Table of Contents
Illustrations and Tablesp. xi
History as Funp. xiii
The Craft of History
The Pastp. 3
Storyp. 7
Historyp. 11
Metahistoryp. 20
Antihistoryp. 27
The Presentp. 33
The Futurep. 39
The Tools of History
Doing History: An Overviewp. 47
Choosing a Good Paper Topicp. 47
Reading Historyp. 48
Taking Notesp. 51
How to Write a Good History Paperp. 52
Sources and Evidencep. 56
Primary and Secondary Sourcesp. 56
Primary Source: The Wannsee Protocol (1942)p. 57
Secondary Source: Denying History: Who Says the Holocaust Never Happened and Why do they say it? (2000)p. 57
Summaryp. 59
Documentsp. 59
A Revolutionary War Ancestor's Pension Application (1832)p. 59
Mapsp. 61
Sebastian Munster's Map of the Americas, c: 1540p. 61
Artifactsp. 64
Digging Ancient Moscowp. 64
Imagesp. 66
Sharpshooter's Home or Photographer's Studio?p. 67
Cliometrics: Using Statistics to Prove a Pointp. 70
The Black Population of Colonial Americap. 70
Genetic Evidencep. 72
Welsh and Basques, Relatively Speakingp. 73
Thomas Jefferson and Sally HemingsùWhat's My Line?p. 74
Credit and Acknowledgmentp. 79
Notesp. 79
Bibliographyp. 81
Styling your Bibliographyp. 81
Types of Bibliographiesp. 82
A Selective, Annotated Bibliographyp. 82
Acknowledging Sources and Avoiding Plagiarismp. 83
Professional Plagiarism: How Not to Do Historyp. 86
Narrative and Explanationp. 91
The Language of the Historianp. 91
Paul Revere and the New England Villagep. 92
Chronologyp. 95
The Life of Margaret Fullerp. 97
Narrativep. 100
Pickett's Charge at Gettysburgp. 100
Argumentp. 104
"'Little Women' Who Helped Make This Great War"p. 105
Causationp. 106
The Reasons Whyp. 108
Explaining the Mann Gulch Fire of August 5,1949p. 109
Interpretationp. 112
Reviewing Historyp. 112
Bellesiles's Arming Americap. 113
Historical Revisionp. 116
The Denmark Vesey Slave Conspiracy (1822)p. 116
Historiographyp. 119
World War IIp. 120
Women's History: The Leo Frank Casep. 124
Speculationp. 128
Historical Speculationp. 128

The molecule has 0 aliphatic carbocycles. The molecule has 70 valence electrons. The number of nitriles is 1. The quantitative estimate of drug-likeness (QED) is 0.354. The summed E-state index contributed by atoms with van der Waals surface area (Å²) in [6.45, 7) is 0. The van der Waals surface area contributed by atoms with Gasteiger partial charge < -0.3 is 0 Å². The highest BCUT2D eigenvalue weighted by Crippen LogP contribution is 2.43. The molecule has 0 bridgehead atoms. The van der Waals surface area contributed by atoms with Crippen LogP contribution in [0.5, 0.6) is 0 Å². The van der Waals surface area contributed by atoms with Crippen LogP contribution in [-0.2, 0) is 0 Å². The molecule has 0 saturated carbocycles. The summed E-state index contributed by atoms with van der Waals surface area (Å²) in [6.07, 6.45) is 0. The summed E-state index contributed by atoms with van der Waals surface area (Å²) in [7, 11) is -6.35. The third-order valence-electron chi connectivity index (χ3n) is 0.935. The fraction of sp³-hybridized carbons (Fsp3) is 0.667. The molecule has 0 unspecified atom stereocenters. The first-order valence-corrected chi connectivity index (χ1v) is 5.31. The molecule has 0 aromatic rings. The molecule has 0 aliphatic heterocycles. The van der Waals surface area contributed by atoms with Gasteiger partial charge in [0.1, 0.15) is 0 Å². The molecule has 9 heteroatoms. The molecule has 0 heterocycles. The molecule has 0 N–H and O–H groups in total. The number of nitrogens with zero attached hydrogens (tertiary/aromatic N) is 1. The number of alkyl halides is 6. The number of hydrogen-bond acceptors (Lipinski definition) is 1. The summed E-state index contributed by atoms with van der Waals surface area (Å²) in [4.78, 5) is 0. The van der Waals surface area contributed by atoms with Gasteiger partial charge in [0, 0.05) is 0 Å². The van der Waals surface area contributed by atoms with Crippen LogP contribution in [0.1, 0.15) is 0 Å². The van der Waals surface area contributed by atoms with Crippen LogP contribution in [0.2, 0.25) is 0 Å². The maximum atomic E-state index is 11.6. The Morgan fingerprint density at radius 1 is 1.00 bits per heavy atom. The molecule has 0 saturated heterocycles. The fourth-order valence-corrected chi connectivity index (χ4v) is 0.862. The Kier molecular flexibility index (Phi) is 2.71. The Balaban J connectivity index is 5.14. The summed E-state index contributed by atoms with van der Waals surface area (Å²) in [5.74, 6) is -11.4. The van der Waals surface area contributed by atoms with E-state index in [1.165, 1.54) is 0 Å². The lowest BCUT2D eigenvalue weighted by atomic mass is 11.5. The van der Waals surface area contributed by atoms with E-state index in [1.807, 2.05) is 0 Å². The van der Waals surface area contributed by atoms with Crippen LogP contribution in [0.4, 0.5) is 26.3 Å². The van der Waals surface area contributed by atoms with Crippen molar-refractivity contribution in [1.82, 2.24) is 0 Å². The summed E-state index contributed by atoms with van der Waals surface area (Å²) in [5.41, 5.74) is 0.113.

Will the Real Martin Guerre Please Get an Identity?p. 128
History as Fictionp. 130
The Soldier Who Never wasp. 131
Conspiraciesp. 133
Who Really Really Killed Lincoln?p. 133
Forgeries and Facsimilesp. 136
Is a Document Genuine?p. 136
Is a Collection of Documents Authentic?p. 138
How Can Forgeries Influence History?p. 138
Is a Newly Discovered Collection by a Well-Known Author Authentic?p. 139
If it is a Forgery, Who is the Forger?p. 139
Fiction as Historyp. 141
Film as History: Fact or Fiction?p. 143
Films Can Help the Historian Understand the Pastp. 144
Films Can Hinder Our Understanding of the Historical Pastp. 145
The Relevance of History
Everyday Historyp. 151
Studying Ordinary Peoplep. 151
The Burgermeister's Daughterp. 151
Everyone's a Historianp. 153
Oral Historyp. 156
The Perils of Memoryp. 156
Interviewees and Interviewersp. 158
The WPA Slave Narrativesp. 159
Techniques of Oral Historyp. 161
Material Culturep. 164
Spirits in the Material Worldp. 165
Richard Bushman and The Refinement of Americap. 165
Studying Material Culturep. 167
Public Historyp. 170
History Beyond the Ivory Towerp. 170
History and the Publicp. 172
The Enola Gay Controversyp. 172
Event Analysisp. 177
History in Real Timep. 177
The Iraq War: Munich, Mukden, or Mexico?p. 178
New Tools: GIS and CSIp. 182
Spatial History: Geographic Information Systemsp. 182
Killer App: Crime Scene Investigation Forensicsp. 184
History on the Internetp. 187
Using the Internet: Promises and Pitfallsp. 187
Wikipedia and "Wikiality"p. 189
Blogging the Past (and Present)p. 191
TMI: Too Much Informationp. 193
History as Informationp. 193
Hacking History: The Deluge of WikiLeaksp. 196
Private Parts: The Intrusion of Historyp. 199
Epilogue: The Persistence of Historyp. 202
Glossaryp. 205
Selected Bibliographyp. 213
Indexp. 219
Table of Contents provided by Ingram. All Rights Reserved.